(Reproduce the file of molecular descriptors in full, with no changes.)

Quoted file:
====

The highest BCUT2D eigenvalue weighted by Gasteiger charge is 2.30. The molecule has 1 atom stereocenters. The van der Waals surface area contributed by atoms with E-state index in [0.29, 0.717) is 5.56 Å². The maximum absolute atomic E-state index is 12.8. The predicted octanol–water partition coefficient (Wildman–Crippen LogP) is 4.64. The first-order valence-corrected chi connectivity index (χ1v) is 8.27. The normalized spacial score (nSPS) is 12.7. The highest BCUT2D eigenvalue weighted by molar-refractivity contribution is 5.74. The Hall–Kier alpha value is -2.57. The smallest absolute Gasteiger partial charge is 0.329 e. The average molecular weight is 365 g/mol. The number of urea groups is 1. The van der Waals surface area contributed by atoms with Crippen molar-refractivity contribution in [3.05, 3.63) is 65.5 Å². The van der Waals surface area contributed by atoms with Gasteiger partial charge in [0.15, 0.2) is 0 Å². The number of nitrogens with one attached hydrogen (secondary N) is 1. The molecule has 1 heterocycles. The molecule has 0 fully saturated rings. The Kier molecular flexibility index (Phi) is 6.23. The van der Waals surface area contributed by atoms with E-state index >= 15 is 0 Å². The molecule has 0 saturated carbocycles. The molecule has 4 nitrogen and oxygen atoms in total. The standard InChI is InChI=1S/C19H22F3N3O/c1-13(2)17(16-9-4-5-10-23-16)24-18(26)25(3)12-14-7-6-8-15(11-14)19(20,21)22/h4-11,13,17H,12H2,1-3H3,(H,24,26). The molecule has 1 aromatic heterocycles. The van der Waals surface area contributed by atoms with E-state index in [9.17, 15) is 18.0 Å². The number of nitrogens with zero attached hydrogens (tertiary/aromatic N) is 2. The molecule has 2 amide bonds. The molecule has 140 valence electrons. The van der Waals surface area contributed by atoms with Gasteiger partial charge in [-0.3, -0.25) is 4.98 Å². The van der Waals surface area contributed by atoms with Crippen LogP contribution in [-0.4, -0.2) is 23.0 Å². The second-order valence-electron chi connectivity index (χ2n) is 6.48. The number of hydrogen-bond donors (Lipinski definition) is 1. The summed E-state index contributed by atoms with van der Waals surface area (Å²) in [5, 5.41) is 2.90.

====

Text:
The highest BCUT2D eigenvalue weighted by Gasteiger charge is 2.30. The molecule has 1 atom stereocenters. The van der Waals surface area contributed by atoms with E-state index in [0.29, 0.717) is 5.56 Å². The maximum absolute atomic E-state index is 12.8. The predicted octanol–water partition coefficient (Wildman–Crippen LogP) is 4.64. The first-order valence-corrected chi connectivity index (χ1v) is 8.27. The normalized spacial score (nSPS) is 12.7. The highest BCUT2D eigenvalue weighted by molar-refractivity contribution is 5.74. The Hall–Kier alpha value is -2.57. The smallest absolute Gasteiger partial charge is 0.329 e. The average molecular weight is 365 g/mol. The number of urea groups is 1. The van der Waals surface area contributed by atoms with Crippen molar-refractivity contribution in [3.05, 3.63) is 65.5 Å². The van der Waals surface area contributed by atoms with Gasteiger partial charge in [0.15, 0.2) is 0 Å². The number of nitrogens with one attached hydrogen (secondary N) is 1. The molecule has 1 heterocycles. The molecule has 0 fully saturated rings. The Kier molecular flexibility index (Phi) is 6.23. The van der Waals surface area contributed by atoms with E-state index >= 15 is 0 Å². The molecule has 0 saturated carbocycles. The molecule has 4 nitrogen and oxygen atoms in total. The standard InChI is InChI=1S/C19H22F3N3O/c1-13(2)17(16-9-4-5-10-23-16)24-18(26)25(3)12-14-7-6-8-15(11-14)19(20,21)22/h4-11,13,17H,12H2,1-3H3,(H,24,26). The molecule has 1 aromatic heterocycles. The van der Waals surface area contributed by atoms with E-state index in [9.17, 15) is 18.0 Å². The number of nitrogens with zero attached hydrogens (tertiary/aromatic N) is 2. The molecule has 2 amide bonds. The molecule has 140 valence electrons. The van der Waals surface area contributed by atoms with Gasteiger partial charge in [-0.3, -0.25) is 4.98 Å². The van der Waals surface area contributed by atoms with Crippen LogP contribution in [-0.4, -0.2) is 23.0 Å². The second-order valence-electron chi connectivity index (χ2n) is 6.48. The number of hydrogen-bond donors (Lipinski definition) is 1. The summed E-state index contributed by atoms with van der Waals surface area (Å²) in [5, 5.41) is 2.90.